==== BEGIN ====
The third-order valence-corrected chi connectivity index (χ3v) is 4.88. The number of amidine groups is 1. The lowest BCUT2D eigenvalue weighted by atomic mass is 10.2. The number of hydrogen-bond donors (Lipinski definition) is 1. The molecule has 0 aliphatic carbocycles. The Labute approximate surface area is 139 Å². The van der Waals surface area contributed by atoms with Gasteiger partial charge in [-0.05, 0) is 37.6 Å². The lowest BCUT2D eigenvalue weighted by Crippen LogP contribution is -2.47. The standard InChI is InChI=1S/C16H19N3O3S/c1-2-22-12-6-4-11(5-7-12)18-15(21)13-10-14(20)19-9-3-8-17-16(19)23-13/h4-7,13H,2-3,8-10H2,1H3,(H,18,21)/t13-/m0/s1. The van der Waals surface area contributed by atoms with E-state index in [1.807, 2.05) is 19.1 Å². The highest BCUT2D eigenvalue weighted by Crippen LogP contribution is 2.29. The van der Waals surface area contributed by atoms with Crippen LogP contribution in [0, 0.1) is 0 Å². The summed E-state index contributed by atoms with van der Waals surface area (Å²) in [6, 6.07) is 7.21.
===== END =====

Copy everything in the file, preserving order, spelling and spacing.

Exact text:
The third-order valence-corrected chi connectivity index (χ3v) is 4.88. The number of amidine groups is 1. The lowest BCUT2D eigenvalue weighted by atomic mass is 10.2. The number of hydrogen-bond donors (Lipinski definition) is 1. The molecule has 0 aliphatic carbocycles. The Labute approximate surface area is 139 Å². The van der Waals surface area contributed by atoms with Gasteiger partial charge in [-0.05, 0) is 37.6 Å². The lowest BCUT2D eigenvalue weighted by Crippen LogP contribution is -2.47. The standard InChI is InChI=1S/C16H19N3O3S/c1-2-22-12-6-4-11(5-7-12)18-15(21)13-10-14(20)19-9-3-8-17-16(19)23-13/h4-7,13H,2-3,8-10H2,1H3,(H,18,21)/t13-/m0/s1. The van der Waals surface area contributed by atoms with E-state index in [1.807, 2.05) is 19.1 Å². The highest BCUT2D eigenvalue weighted by Crippen LogP contribution is 2.29. The van der Waals surface area contributed by atoms with Crippen LogP contribution in [0, 0.1) is 0 Å². The summed E-state index contributed by atoms with van der Waals surface area (Å²) in [6, 6.07) is 7.21.